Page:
Seth Rogen needs no introduction: He’s the co-writer (with collaborator Evan Goldberg) of popular films like Superbad, Pineapple Express and The Interview, and a renowned voice actor for The Lion King, Kung Fu Panda and Shrek the Third.
But what fans may not know of is Rogen’s newest gig co-founder (also with Goldberg) in 2019 of the Ontario-based cannabis company Houseplant.
Along with his new status as cannabis entrepreneur, Rogen has become an activist against the industry’s bleak record of racial disparities in cannabis arrests and prosecutions. The actor’s chief focus: increasing efforts to expunge the records of former offenders – largely African American – discriminated against for jobs due to their minor cannabis “crimes” in the past.
“Expungement is incredibly important because it’s a way of correcting some of the wrongs and [restoring] the rights of these people who have been negatively affected by the War on Drugs,” Rogen declared Wednesday at an online forum titled Reimagining Justice that was hosted by the Marijuana Policy Project. “So we have been working with National Expungement Week [September 19-26] to raise awareness and encourage people to work with [ex-offenders] to get their records expunged.
“It can be a complicated process without an organization guiding them through it,” Rogen continued. “There are lawyers who might try to rip you off and charge you for things. And a lot of people aren’t even aware that [expungement] is an option for them, which is a true travesty.”
The actor-writer was joined by a number of top activists in the expungement-legalization movement focusing on the wrongs done to African Americans, as reflected in FBI crime data. That data shows that that from 2001 to 2010, 8.2 million marijuana arrests took place in the United States; 88 percent were for simple possession; and overall blacks were 3.73 times more likely than whites to be the target.
Rachel Rollins, the district attorney for Suffolk County, a populous region encompassing Boston and its neighboring cities – and the county’s first black woman D.A. — pointed out that in her state, expungement laws leave the responsibility for legal work squarely in the lap of the defendant. “I won’t take ‘no’ for an answer, so even though I have lawyers telling me ‘We can’t do that; they have to do it for themselves,’ what we [legal professionals] can do is make it as humanly easy for them to do it as possible,” Rollins said at the conference.
As a next step, she suggested a widespread campaign to send letters to the thousands of Massachusetts youth impacted by minor offenses and enclose the expungement forms they need to fill out, which her office would then automatically approve. Rollins also suggested supporting pushing district attorney candidates campaigning for office to reject prosecuting small marijuana crimes and instead focus on truly violent, dangerous crime.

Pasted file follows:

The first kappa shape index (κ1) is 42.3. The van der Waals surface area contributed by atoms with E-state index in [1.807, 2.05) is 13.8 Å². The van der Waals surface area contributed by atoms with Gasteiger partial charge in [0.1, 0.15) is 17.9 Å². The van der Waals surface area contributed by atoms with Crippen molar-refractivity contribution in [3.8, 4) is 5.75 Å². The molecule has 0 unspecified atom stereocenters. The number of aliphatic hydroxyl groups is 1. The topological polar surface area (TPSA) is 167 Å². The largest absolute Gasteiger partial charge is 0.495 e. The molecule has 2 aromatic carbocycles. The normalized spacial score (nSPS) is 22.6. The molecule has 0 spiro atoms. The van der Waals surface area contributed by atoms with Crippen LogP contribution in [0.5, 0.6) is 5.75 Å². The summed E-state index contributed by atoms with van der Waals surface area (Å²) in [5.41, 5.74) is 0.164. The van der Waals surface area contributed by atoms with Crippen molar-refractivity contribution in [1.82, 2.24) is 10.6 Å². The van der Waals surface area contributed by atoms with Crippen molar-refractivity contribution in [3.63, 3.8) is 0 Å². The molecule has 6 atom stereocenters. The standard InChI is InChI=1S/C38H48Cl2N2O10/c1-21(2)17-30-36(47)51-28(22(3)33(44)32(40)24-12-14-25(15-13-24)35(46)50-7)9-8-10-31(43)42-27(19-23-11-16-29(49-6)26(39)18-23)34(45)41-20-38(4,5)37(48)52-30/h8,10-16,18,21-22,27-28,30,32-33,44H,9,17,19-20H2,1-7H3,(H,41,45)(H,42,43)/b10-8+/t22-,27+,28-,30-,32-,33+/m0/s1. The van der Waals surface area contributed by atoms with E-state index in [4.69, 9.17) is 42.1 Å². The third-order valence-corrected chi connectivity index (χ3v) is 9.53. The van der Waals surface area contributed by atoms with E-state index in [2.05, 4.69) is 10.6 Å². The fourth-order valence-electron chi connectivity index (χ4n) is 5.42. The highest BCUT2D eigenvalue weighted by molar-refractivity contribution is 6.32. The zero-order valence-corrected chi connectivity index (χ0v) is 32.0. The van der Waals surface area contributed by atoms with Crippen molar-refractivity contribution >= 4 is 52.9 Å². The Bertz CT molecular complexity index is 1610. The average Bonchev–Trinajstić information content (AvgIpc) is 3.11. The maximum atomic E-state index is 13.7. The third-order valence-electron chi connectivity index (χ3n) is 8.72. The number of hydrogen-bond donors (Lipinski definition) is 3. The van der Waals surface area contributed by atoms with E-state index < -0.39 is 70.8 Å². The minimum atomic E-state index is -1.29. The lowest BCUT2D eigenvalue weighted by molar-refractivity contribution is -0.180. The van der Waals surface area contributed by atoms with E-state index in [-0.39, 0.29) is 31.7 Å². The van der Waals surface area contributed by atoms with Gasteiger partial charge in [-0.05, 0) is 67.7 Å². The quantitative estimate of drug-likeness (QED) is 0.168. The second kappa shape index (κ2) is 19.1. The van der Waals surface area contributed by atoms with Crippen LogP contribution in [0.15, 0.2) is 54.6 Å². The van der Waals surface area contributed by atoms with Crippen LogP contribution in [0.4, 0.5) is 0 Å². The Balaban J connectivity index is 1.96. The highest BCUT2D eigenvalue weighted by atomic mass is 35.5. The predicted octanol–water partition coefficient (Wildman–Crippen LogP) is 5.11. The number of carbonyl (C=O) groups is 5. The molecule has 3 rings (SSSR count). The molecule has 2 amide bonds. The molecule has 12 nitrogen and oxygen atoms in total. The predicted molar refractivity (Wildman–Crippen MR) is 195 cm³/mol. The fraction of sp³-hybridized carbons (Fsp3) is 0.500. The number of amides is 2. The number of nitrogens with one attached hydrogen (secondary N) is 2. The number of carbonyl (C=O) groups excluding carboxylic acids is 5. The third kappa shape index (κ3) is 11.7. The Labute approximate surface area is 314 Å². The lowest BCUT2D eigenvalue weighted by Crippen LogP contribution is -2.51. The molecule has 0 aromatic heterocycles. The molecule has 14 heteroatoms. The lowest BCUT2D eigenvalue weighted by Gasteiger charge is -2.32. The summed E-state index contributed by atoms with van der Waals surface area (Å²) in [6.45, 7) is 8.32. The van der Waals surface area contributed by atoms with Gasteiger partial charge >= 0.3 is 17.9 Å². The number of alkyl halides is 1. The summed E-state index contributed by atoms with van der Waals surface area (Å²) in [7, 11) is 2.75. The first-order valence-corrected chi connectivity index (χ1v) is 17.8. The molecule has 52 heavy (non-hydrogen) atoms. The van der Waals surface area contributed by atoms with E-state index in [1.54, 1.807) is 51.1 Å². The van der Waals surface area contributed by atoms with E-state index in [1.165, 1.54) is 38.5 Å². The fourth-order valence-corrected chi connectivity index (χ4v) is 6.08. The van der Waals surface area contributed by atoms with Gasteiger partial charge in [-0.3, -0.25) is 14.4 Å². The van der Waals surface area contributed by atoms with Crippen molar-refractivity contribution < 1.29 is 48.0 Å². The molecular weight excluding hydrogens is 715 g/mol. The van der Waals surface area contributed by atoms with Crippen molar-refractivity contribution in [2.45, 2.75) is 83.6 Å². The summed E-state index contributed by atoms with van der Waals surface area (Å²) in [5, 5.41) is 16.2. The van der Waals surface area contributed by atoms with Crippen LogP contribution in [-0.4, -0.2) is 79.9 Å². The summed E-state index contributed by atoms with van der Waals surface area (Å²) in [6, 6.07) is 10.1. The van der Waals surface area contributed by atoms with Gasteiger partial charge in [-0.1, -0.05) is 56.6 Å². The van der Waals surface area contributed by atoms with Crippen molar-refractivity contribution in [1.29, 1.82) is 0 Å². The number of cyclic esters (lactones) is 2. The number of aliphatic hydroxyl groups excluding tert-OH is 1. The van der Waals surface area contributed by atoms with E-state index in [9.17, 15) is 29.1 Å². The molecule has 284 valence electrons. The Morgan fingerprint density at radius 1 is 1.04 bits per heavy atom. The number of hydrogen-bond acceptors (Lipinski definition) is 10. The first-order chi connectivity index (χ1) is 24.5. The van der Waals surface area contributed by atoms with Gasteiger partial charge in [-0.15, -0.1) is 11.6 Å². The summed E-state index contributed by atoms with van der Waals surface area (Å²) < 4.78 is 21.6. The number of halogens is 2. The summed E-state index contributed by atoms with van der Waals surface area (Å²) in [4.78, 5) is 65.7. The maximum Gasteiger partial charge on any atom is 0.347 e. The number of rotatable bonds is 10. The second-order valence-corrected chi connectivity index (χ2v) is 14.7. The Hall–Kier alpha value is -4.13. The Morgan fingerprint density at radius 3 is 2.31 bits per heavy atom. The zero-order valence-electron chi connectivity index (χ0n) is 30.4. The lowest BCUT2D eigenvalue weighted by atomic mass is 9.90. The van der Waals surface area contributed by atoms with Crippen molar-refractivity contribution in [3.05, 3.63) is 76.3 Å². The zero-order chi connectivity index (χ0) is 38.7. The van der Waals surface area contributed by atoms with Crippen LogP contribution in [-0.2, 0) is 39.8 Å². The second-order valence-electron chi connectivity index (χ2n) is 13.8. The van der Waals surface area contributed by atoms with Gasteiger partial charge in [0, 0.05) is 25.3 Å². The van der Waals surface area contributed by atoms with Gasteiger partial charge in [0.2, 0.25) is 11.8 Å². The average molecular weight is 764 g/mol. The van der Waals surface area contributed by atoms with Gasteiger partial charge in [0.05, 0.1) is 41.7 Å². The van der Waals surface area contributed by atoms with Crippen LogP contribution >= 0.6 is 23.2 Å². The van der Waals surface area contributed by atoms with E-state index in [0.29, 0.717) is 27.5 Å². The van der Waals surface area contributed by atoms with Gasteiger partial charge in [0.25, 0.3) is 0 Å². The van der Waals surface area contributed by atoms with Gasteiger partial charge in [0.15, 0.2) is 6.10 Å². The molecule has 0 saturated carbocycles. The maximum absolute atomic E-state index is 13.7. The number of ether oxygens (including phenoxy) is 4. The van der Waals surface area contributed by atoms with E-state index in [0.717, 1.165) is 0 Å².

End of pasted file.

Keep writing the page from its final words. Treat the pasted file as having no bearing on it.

Another concern of Rollins’: the racial disparities in criminal justice at the high school level, in urban schools, where so many early marijuana arrests occur. “I like to say that marijuana has been ‘legal’ in the suburbs, right?” she said, “because police only arrest where they are.”
White kids in Greater Boston’s wealthy “W” towns (Wellesley, Winchester, Waban) have basically had a free ticket to smoke marijuana and get away with it, Rollins pointed out.
For those privileged kids, she said, police “weren’t grabbing your junk and making you pull your pants down and do other stuff that they do all over [largely black] Roxbury and Mattapan.”
White teens also have long been able to consume marijuana safely at home – something black parents generally won’t tolerate. And that fact sends those parents’ black sons and daughters out to their cars and into the hands of nearby, obsessed police.
Another speaker, the Rev. Delman Coates, who heads the black megachurch, Ennon Baptist Church, in Prince George’s County, Maryland, also addressed the black vs. white high school issue, urging his community of fellow faith leaders to shift from supporting mere decriminalization to advocating for outright legalization. After all, Coates pointed out, medical and health benefits should be part of the conversation.
So should economic benefits. “We have to figure out how to get more black entrepreneurs into this space,” Coates said, and his fellow panelists agreed. Rollins pointed out how the Commonwealth of Massachusetts has awarded 421 cannabis licenses statewide, but only 11 to date in Suffolk County, where the lion’s share of black arrests for possession take place. “We recognize that the individuals harmed by cannabis should be the ones to reap benefit from this billion-dollar industry,” Rollins said.
Goldberg, Rogen’s screenwriting and business partner, chimed in about the opportunity to make changes to a cannabis industry still in its early stages. “We are creating an industry here, so we have the change it, forge it the way we want,” Goldberg said.
And Rogen echoed that thought, advocating for “shaming” white entrepreneurs, whenever necessary, to recognize the criminal justice realities in this new cannabis sector they’ve jumped into.
“If you are white people in the cannabis space, you should acknowledge the realities of the space you are in, the conditions on which this industry was built and the history of cannabis in America,” Rogen said. “Especially [given the fact that] people don’t want to acknowledge it or think about it.
“To use [cannabis], we cannot operate one day without acknowledging it because we are benefiting from it.”
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